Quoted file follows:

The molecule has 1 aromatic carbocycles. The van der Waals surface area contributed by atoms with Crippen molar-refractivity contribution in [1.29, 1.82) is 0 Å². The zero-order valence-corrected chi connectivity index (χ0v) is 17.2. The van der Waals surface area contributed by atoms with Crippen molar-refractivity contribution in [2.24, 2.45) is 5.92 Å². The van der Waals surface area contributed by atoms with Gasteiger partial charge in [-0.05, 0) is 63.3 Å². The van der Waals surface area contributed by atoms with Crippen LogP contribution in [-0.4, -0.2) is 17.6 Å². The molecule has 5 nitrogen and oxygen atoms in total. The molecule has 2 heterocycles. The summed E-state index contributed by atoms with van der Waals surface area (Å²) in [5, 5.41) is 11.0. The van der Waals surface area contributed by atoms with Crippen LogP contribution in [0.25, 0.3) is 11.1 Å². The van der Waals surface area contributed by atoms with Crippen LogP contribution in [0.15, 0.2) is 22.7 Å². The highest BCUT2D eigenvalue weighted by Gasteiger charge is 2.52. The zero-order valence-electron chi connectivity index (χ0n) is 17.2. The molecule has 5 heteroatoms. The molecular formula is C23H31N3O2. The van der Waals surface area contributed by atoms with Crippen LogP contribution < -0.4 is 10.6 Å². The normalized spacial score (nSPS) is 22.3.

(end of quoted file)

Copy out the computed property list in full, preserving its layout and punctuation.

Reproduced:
The molecule has 1 aromatic carbocycles. The van der Waals surface area contributed by atoms with Crippen molar-refractivity contribution in [1.29, 1.82) is 0 Å². The zero-order valence-corrected chi connectivity index (χ0v) is 17.2. The van der Waals surface area contributed by atoms with Crippen molar-refractivity contribution in [2.24, 2.45) is 5.92 Å². The van der Waals surface area contributed by atoms with Gasteiger partial charge in [-0.05, 0) is 63.3 Å². The van der Waals surface area contributed by atoms with Crippen LogP contribution in [-0.4, -0.2) is 17.6 Å². The molecule has 5 nitrogen and oxygen atoms in total. The molecule has 2 heterocycles. The summed E-state index contributed by atoms with van der Waals surface area (Å²) in [5, 5.41) is 11.0. The van der Waals surface area contributed by atoms with Crippen LogP contribution in [0.25, 0.3) is 11.1 Å². The van der Waals surface area contributed by atoms with Crippen LogP contribution in [0.15, 0.2) is 22.7 Å². The highest BCUT2D eigenvalue weighted by Gasteiger charge is 2.52. The zero-order valence-electron chi connectivity index (χ0n) is 17.2. The molecule has 5 heteroatoms. The molecular formula is C23H31N3O2. The van der Waals surface area contributed by atoms with Crippen LogP contribution < -0.4 is 10.6 Å². The normalized spacial score (nSPS) is 22.3.